Have you been or are involved in other bands? If so has that experience had any impact on what you are doing within On Better Terms?

Most of us have been or are currently involved in other projects of all different genres including pop punk, jazz, metalcore and southern rock. I wouldn’t say that these projects have inspired a change in direction but they are definitely evident in the way we write and the natural evolution of our sound.

What inspired the band name?

We originally started out as capital but decided against after a few months and Andrew eventually came up with On Better Terms. It just seemed to encompass our ideas and attitude; always trying to make the best of our experiences and relationships with ourselves, others and the world around us.

Was there any specific idea behind the forming of the band and also in what you wanted it and your sound to offer?

We really started it as more of a release than anything; we needed it to purge our emotions from daily life. Of course we have bands that influence our sound but we ultimately just wanted to be ourselves and allow listeners to feel and think what we were and hopefully relate to it in some way.

And the same things still drive the band or have they evolved over time?

We definitely started it for fun and as a release but now that we’ve been around for some time we definitely have aspirations to play more shows in more cities to more people. We’ll always write the music we want and that itself will drive us but we want to continue to grow our brand and as musicians.

Since those early days, how would you say your sound has grown?

Well we’ve all gotten better at what we do and the rotating members we’ve had have contributed different aspects to our music. We have always tried to do something a little different with each release; recently we’ve add more clean vocals and gotten more creative and collaborative with how the guitars and drums work together.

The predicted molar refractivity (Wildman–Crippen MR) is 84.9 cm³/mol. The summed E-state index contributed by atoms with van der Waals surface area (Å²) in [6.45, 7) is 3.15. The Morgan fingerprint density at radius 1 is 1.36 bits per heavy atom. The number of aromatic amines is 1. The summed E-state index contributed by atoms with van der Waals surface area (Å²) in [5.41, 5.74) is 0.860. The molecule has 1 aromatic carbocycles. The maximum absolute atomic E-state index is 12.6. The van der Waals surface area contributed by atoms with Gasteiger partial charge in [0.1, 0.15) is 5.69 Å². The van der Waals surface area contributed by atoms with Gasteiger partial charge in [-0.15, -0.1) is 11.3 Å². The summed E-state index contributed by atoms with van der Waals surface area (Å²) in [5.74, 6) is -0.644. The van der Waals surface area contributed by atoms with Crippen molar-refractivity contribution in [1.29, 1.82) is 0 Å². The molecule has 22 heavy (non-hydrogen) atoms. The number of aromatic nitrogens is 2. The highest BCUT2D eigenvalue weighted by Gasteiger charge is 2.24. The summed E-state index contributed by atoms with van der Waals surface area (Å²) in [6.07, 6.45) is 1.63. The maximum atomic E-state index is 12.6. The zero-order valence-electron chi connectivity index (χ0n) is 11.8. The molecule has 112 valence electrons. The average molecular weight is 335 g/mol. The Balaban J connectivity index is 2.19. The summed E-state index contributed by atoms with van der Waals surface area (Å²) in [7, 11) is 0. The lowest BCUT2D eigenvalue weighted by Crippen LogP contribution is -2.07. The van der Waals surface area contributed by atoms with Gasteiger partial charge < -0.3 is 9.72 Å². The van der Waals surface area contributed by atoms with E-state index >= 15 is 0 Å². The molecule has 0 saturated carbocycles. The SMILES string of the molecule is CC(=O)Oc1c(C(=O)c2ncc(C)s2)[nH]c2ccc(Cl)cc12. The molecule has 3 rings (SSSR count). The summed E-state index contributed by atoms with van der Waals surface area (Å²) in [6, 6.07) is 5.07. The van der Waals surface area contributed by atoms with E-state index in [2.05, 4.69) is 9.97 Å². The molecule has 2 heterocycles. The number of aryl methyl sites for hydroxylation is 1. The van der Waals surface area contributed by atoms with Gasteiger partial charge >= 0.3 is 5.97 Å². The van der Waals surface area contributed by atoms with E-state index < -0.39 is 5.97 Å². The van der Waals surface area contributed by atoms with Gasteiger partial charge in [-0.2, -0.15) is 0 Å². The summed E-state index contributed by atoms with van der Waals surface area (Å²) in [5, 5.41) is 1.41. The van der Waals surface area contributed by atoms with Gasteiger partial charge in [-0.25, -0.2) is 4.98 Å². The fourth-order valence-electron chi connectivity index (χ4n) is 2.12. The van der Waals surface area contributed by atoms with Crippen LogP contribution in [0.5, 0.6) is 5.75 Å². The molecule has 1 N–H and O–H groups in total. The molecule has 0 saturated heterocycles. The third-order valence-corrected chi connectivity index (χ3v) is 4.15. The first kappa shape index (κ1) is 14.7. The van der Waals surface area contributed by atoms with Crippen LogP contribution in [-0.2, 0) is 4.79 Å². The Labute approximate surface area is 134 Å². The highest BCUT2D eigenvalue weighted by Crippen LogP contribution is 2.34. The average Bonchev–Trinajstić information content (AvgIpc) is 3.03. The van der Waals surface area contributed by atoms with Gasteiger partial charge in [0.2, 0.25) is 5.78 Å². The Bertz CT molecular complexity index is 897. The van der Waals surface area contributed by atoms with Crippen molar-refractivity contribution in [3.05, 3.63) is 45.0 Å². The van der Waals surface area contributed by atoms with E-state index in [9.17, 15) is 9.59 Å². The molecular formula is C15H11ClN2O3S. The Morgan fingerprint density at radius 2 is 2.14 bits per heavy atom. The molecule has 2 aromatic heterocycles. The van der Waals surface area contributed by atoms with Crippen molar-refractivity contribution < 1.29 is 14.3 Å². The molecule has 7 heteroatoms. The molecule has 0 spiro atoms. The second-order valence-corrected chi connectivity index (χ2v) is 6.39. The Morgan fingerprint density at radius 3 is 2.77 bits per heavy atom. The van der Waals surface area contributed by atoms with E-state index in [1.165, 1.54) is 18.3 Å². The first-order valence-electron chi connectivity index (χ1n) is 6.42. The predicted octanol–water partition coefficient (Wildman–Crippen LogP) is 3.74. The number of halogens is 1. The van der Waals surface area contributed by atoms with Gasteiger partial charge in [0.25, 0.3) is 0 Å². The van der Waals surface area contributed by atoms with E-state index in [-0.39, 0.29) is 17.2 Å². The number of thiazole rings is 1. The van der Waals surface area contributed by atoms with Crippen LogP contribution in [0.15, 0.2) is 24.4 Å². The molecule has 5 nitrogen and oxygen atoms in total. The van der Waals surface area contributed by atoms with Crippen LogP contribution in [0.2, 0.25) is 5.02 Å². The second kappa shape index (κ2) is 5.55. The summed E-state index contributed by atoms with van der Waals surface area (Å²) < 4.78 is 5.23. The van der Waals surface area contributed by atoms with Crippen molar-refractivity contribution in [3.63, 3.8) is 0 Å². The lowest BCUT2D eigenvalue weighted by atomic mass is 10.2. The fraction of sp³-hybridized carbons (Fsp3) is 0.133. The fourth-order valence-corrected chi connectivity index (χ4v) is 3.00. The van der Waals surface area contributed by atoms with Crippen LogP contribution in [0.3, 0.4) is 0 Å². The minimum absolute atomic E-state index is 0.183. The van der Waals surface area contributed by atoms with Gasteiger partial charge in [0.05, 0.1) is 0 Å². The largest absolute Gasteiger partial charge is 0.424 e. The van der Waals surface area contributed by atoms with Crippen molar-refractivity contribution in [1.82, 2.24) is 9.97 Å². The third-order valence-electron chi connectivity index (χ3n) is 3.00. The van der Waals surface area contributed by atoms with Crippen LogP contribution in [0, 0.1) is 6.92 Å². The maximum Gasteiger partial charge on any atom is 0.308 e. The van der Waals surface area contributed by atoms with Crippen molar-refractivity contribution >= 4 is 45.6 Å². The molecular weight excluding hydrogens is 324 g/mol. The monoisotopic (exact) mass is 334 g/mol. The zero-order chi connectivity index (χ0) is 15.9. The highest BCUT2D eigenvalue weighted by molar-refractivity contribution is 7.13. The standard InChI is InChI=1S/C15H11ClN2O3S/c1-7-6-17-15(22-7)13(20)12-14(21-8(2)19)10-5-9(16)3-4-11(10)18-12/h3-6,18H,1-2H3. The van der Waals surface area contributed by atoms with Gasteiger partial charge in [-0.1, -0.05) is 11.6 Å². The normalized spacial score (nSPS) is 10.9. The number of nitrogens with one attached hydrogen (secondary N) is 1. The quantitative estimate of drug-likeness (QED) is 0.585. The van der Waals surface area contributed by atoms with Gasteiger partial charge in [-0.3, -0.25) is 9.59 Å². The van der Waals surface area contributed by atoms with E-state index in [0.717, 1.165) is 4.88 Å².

So it been more of an organic movement of sound or more the band deliberately wanting to try new things?

I would definitely say organic. You can say you want to change your sound but ultimately everyone has their style and we just have to try things and see what comes together.

You mentioned there are bands which have influenced your sound; are there any in particular which have impacted keenly not only on the band’s music but equally your personal approach and ideas to creating and playing music?

Absolutely!

Is there a general process to the band’s songwriting?

Typically, Alex will write some riffs on his own and show them to the rest of the group. We’ll jam it and start to build around it, if we dig it then we’ll continue to develop it and add details as well as start writing lyrics for it, if we don’t then we scratch it and try again.

And where do you, more often than not, draw the inspirations to the lyrical side of songs?

Our lyrics span several topics but depression, existential anxiety, and the desire to break these cycles and experience happiness and personal success are often underlying themes in a lot of our songs. On the flip side we write about our hope for love towards ourselves, others and the planet.

Would you give us some background to your latest release?

We just released our first full length record called Waves. It’s something we’ve been working on for a long time and are very proud to release. It’s the culmination of all our hard work and it’s the best thing we’ve ever put out in terms of writing as well as production.

Give us some insight to the themes and premise behind it and its songs.

Waves is all about the cycles that we experience on a global and personal level. It covers the trajectory of mankind, the evolution of cyclical depression, losing loved ones, and the attempt to cope with all of this while being plagued with nihilistic apathy.